• A high definition video was taken at the mid-point of the 250 m test section to ensure the desired sprint position was maintained. On the video image, the front wheel was standardized at 200 pt in size. Vertical distance was then reported as the distance between the chest and the bottom of the front wheel, while the horizontal distance was the shoulder relative to the front hub. Here, a negative number means that the shoulder was in front of the hub.
Stand and Deliver
Overall, I found the study well conducted, with good care taken to ensure as much scientific control as possible within the constraints of a field study outside of the lab. Some of the key findings:
• Vertical distance for standing was 361 pt and for forward was 311 pt.
• Horizontal distance for standing was 26 pt and for forward was -3 pt. The positions over the two test days were repeatable.
• Environmental conditions and the variability in cycling speed were similar across the two test days.
• CdA for seated, standing, and forward were 0.363, 0.372, and 0.295, respectively (lower values represent less drag). The forward CdA was lower than both seated and standing, with no differences between the latter two positions.
The Caleb Ewan low sprint in the TDU’17 stage 4
How Low Can You Go?
Optimizing aerodynamic drag and refining bike position has become de rigeur in time trialing and triathlons. However, this is a rare study that examines the aerodynamics of sprinting itself.
One limitation of this study was its primary focus on CdA, with speeds controlled. What was NOT tested was the maximal speed the cyclists could achieve with each position, which is a combination of both maximal power and aerodynamic drag. Assuming that the forward position does not impair maximal power, the ~25% improvement in CdA at a power output of 865-1140 W would result in a 3.9-4.9 km/h increase in velocity, which goes well beyond a marginal gain to a massive gain.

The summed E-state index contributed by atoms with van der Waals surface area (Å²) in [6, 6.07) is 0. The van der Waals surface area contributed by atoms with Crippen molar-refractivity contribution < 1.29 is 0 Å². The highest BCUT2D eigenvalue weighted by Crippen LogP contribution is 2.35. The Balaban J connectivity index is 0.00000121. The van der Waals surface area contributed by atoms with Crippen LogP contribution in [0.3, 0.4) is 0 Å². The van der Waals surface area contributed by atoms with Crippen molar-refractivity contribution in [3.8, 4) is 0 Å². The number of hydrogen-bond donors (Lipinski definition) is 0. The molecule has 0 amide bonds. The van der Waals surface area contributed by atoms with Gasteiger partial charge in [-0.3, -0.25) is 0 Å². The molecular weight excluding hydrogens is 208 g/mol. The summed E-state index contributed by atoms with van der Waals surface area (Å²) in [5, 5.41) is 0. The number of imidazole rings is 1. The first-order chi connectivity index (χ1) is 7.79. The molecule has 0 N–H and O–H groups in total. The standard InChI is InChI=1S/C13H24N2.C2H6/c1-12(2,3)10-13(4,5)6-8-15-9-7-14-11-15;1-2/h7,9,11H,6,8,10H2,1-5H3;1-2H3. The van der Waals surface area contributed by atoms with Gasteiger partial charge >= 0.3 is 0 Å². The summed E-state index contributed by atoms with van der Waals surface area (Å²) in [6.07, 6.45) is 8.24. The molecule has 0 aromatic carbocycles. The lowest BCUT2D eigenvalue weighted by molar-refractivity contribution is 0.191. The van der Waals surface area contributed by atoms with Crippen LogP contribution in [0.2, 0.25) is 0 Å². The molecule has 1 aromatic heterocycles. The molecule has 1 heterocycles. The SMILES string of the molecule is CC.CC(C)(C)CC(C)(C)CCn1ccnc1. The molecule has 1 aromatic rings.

Cav and Ewan are both smaller sprinters, so another fair question is whether larger riders can train themselves to adopt the forward position. One thing I found interesting here was in the size of the participants being much taller (1.79 m) and heavier (79 kg) than Cav or Ewan. Nevertheless, they were largely able to successfully learn and maintain the forward position. Of the 11 cyclists, two were ultimately excluded due to not being able to maintain the required positions.
Tour Down Under stage 2 for Caleb Ewan
What this study demonstrates is that, for all the focus and fun devoted to aerodynamic equipment, body position remains the dominant pathway to free speed. This is true not just for time trials, as this study shows the major gains potential in the race-winning sprint.
While I’m not necessarily advocating that everyone tries to emulate Ewan’s extreme forward position, I would say that max speed isn’t just about max power. So experiment with different sprinting techniques and positions to see which gives you the best combination of power and aerodynamics, and ultimately speed.
Sprint fast and have fun!
Merkes PFJ, Menaspà P, Abbiss CR (2018) Reducing Aerodynamic Drag by Adopting a Novel Road Cycling Sprint Position. Int J Sports Physiol Perform 1–20. doi: 10.1123/ijspp.2018-0560
Stephen Cheung is a Professor at Brock University, and has published over 110 scientific articles and book chapters dealing with the effects of thermal and hypoxic stress on human physiology and performance. Stephen’s new book “Cycling Science” with Dr. Mikel Zabala from the Movistar Pro Cycling Team has just hit the bookshelves this summer, following up Cutting-Edge Cycling written with Hunter Allen.
Stephen can be reached for comments at [email protected] .